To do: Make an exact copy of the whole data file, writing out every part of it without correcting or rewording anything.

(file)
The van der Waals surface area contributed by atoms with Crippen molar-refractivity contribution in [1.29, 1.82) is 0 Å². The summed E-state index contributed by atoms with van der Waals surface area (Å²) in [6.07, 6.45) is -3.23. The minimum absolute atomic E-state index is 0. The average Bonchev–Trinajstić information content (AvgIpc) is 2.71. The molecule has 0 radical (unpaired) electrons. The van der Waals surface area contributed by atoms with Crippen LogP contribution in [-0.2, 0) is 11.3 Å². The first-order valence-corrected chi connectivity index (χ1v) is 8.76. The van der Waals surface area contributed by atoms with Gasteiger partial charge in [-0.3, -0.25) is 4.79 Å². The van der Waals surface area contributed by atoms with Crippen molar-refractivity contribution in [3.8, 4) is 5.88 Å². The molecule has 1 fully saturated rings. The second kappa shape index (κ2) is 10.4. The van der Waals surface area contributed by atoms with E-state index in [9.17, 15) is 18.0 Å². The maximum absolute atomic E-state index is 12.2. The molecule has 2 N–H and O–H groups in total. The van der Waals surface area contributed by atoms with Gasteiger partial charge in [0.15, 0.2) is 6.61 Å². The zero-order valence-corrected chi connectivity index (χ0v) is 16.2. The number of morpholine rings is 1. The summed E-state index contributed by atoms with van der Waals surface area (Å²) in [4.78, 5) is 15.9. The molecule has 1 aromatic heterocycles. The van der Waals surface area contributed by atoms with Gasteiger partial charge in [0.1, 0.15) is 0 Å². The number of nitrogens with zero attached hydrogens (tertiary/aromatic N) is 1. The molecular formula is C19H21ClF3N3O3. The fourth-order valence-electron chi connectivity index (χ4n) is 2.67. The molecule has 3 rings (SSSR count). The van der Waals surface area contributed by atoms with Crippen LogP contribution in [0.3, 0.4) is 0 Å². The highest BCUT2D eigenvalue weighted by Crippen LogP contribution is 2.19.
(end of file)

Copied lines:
The van der Waals surface area contributed by atoms with Crippen molar-refractivity contribution in [1.29, 1.82) is 0 Å². The summed E-state index contributed by atoms with van der Waals surface area (Å²) in [6.07, 6.45) is -3.23. The minimum absolute atomic E-state index is 0. The average Bonchev–Trinajstić information content (AvgIpc) is 2.71. The molecule has 0 radical (unpaired) electrons. The van der Waals surface area contributed by atoms with Crippen LogP contribution in [-0.2, 0) is 11.3 Å². The first-order valence-corrected chi connectivity index (χ1v) is 8.76. The van der Waals surface area contributed by atoms with Gasteiger partial charge in [-0.3, -0.25) is 4.79 Å². The van der Waals surface area contributed by atoms with Crippen molar-refractivity contribution in [3.8, 4) is 5.88 Å². The molecule has 1 fully saturated rings. The second kappa shape index (κ2) is 10.4. The van der Waals surface area contributed by atoms with E-state index in [9.17, 15) is 18.0 Å². The maximum absolute atomic E-state index is 12.2. The molecule has 2 N–H and O–H groups in total. The van der Waals surface area contributed by atoms with Gasteiger partial charge in [0.15, 0.2) is 6.61 Å². The zero-order valence-corrected chi connectivity index (χ0v) is 16.2. The number of morpholine rings is 1. The summed E-state index contributed by atoms with van der Waals surface area (Å²) in [4.78, 5) is 15.9. The molecule has 1 aromatic heterocycles. The van der Waals surface area contributed by atoms with Gasteiger partial charge in [0.1, 0.15) is 0 Å². The number of nitrogens with zero attached hydrogens (tertiary/aromatic N) is 1. The molecular formula is C19H21ClF3N3O3. The fourth-order valence-electron chi connectivity index (χ4n) is 2.67. The molecule has 3 rings (SSSR count). The van der Waals surface area contributed by atoms with Crippen LogP contribution in [0.3, 0.4) is 0 Å². The highest BCUT2D eigenvalue weighted by Crippen LogP contribution is 2.19.